Forensic Hair in Crime Scene Investigation

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Nevertheless, hair analysis can still be an important procedure used for suspecting crimes if used with other similar procedures. Hair is often found at crime scenes and thus, can be used for forensic analysis to reveal important information about the suspect as well as the victim. Since it is very common for humans to shed about 100 hairs daily, it is highly likely that the hair will be found at crime scenes relevant to homicides, assaults, even burglaries, and theft-related crimes. Hair analysis is usually of three kinds, i.e. chemical assays, DNA analysis and the microscopic analysis of the hair to reveal important information about the person the hair belongs to. Moreover, this analysis can be used in a variety of ways to investigate the crime scenes, which will be discussed in this paper. However, there are some issues associated with the forensic hair analysis which will also be addressed in the paper.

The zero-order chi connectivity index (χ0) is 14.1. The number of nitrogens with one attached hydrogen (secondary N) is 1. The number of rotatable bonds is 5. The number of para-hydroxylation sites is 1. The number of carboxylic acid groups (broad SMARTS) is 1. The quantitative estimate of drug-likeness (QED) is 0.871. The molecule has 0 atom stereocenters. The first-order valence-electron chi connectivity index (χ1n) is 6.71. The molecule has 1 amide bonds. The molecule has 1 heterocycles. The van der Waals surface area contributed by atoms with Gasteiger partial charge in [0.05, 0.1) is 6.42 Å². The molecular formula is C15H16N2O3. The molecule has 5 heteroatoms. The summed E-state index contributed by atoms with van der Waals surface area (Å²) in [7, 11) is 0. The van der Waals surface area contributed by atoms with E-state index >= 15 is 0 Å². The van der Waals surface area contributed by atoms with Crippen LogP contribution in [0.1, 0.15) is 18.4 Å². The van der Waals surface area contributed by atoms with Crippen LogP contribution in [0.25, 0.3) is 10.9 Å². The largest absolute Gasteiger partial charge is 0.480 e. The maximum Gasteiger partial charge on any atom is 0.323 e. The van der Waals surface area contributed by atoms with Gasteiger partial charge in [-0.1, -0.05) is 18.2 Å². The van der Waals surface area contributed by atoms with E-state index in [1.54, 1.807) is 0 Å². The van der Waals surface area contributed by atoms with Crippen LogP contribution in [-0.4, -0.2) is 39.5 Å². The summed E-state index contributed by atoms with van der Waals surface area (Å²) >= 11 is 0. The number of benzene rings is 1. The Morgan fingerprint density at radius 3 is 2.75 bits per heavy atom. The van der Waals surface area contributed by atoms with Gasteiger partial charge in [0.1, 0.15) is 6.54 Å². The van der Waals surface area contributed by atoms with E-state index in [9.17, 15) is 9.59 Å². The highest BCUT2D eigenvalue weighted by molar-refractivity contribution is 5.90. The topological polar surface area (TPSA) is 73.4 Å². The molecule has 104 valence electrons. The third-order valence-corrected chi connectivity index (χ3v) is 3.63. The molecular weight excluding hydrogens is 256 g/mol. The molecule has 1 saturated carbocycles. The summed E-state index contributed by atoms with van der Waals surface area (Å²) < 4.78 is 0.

Trichology is the scientific term used for the study of hair and the procedures regarding hair analysis that has been used for forensic studies for many years. Thus, hair has always been an important part of the criminal investigation process, whereby practices have evolved and modernized over the years. Earlier, chemical analysis was the most prominent technique being used to match various samples, however, with the modernized DNA techniques, details about the owner of the hair can be revealed (Kintz p. 76). There are, however, three different kinds of forensic hair analysis each of which holds significance for the purpose it offers. The first type involves chemical assays, which is usually used to analyze drug suspects since it offers a test for the metals detection in the body. The second kind of the test, and the most popular one is the DNA testing where the roots of the hair are taken as a sample to analyze the details,